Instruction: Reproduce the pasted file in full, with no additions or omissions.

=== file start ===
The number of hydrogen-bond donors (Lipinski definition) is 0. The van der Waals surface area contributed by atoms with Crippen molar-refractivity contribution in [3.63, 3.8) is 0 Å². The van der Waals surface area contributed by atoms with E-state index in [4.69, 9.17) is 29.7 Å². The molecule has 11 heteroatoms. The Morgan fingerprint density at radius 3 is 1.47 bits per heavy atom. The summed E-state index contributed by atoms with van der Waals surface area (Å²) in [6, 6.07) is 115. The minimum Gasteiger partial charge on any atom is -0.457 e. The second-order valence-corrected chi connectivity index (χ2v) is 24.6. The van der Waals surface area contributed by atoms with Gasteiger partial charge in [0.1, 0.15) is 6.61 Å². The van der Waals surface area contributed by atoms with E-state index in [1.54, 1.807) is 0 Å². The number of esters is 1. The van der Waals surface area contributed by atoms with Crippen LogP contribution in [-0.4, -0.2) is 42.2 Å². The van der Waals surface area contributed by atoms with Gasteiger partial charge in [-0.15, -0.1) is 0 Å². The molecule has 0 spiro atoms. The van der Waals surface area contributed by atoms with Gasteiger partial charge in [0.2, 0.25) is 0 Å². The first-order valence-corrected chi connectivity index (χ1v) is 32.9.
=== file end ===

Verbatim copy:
The number of hydrogen-bond donors (Lipinski definition) is 0. The van der Waals surface area contributed by atoms with Crippen molar-refractivity contribution in [3.63, 3.8) is 0 Å². The van der Waals surface area contributed by atoms with E-state index in [4.69, 9.17) is 29.7 Å². The molecule has 11 heteroatoms. The Morgan fingerprint density at radius 3 is 1.47 bits per heavy atom. The summed E-state index contributed by atoms with van der Waals surface area (Å²) in [6, 6.07) is 115. The minimum Gasteiger partial charge on any atom is -0.457 e. The second-order valence-corrected chi connectivity index (χ2v) is 24.6. The van der Waals surface area contributed by atoms with Gasteiger partial charge in [0.1, 0.15) is 6.61 Å². The van der Waals surface area contributed by atoms with E-state index in [1.54, 1.807) is 0 Å². The number of esters is 1. The van der Waals surface area contributed by atoms with Crippen LogP contribution in [-0.4, -0.2) is 42.2 Å². The van der Waals surface area contributed by atoms with Gasteiger partial charge in [-0.15, -0.1) is 0 Å². The molecule has 0 spiro atoms. The van der Waals surface area contributed by atoms with Gasteiger partial charge in [0.2, 0.25) is 0 Å². The first-order valence-corrected chi connectivity index (χ1v) is 32.9.